Brain Injury Symptoms
The past couple of years have seen a rise in the number of Traumatic Brain Injury (TBI) news reports. Driven by their prevalence in both professional and junior-league sports, TBI and CTE (a degenerative brain disease in those with a history of repetitive brain trauma) have become almost commonplace.
TBI symptoms can be moderate or severe, and include everything from problems with attention, concentration, and vision to “difficulties with interpretation of touch, temperature, [and] movement.” Brain injuries can also affect hearing.
Though hearing difficulties after a head injury are not a given (and can’t be relied on to definitively diagnose TBI), any occurrence or increase in hearing loss should be noted and treated. TBI hearing loss can affect the outer, middle, or inner ears, and range in length (short vs. long term) and severity. Tinnitus sometimes results, as does hyperacusis (sensitivity to sound), or Meniere’s syndrome (an incurable and “excessive pressure in the chambers of the inner ear”).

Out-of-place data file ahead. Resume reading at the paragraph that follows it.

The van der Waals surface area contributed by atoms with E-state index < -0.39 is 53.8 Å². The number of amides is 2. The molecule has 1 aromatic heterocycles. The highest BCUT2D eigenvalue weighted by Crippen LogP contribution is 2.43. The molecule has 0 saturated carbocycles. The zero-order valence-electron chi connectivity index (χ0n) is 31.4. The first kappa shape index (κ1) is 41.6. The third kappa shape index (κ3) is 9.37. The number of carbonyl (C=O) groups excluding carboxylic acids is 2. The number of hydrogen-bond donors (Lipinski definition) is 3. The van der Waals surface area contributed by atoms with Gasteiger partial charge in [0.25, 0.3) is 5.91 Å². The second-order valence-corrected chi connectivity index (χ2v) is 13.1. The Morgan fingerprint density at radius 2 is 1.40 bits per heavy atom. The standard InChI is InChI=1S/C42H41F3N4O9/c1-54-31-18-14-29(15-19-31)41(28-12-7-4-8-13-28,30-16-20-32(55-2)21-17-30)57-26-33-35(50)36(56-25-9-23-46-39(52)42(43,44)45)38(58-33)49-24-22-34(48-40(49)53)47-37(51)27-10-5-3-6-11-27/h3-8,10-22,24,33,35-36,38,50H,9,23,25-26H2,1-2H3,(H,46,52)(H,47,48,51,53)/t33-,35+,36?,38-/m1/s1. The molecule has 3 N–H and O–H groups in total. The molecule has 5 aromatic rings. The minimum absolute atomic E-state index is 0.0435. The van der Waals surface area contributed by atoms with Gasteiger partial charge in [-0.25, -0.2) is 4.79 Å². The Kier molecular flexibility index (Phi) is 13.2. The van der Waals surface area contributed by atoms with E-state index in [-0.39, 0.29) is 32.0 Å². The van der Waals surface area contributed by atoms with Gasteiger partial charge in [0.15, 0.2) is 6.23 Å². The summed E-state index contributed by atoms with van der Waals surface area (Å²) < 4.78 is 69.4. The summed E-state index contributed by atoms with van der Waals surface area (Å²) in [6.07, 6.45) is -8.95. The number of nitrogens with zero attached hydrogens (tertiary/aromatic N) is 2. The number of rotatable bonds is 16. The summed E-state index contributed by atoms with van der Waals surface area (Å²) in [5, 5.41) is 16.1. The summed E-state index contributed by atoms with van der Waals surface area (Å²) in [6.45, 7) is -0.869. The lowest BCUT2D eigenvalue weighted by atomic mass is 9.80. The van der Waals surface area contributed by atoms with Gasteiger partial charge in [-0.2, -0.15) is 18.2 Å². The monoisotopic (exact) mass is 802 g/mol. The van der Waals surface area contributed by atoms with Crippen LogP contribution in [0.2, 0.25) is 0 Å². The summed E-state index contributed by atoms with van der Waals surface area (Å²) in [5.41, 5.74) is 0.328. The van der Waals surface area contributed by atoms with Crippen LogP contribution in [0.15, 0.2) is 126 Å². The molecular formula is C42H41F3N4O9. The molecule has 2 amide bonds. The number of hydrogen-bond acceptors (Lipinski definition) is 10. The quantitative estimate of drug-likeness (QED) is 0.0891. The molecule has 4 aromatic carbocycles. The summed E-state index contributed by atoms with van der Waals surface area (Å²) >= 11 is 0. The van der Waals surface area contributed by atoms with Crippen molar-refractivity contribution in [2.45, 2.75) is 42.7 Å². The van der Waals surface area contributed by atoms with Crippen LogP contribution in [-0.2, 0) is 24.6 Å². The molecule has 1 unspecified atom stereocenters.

Hearing Loss Treatment
Treatment of hearing loss concurrent with that of brain injuries can be tough, as symptoms can overlap. According to the Hearing Review, these symptoms can be “mistaken for PTSD, mental health issues, and cognitive deficits.” If serious enough, long-term management may include hearing aids or auditory processing therapy.
If you notice any instance of hearing loss, you should always check with your primary care physician, who will refer you to an audiologist. With their help, you can come up with a plan to help manage your loss.
If you suffer any blow to the head, or play regular contact sports, its always a good idea to talk with your doctor, as well — even if you don’t have any symptoms.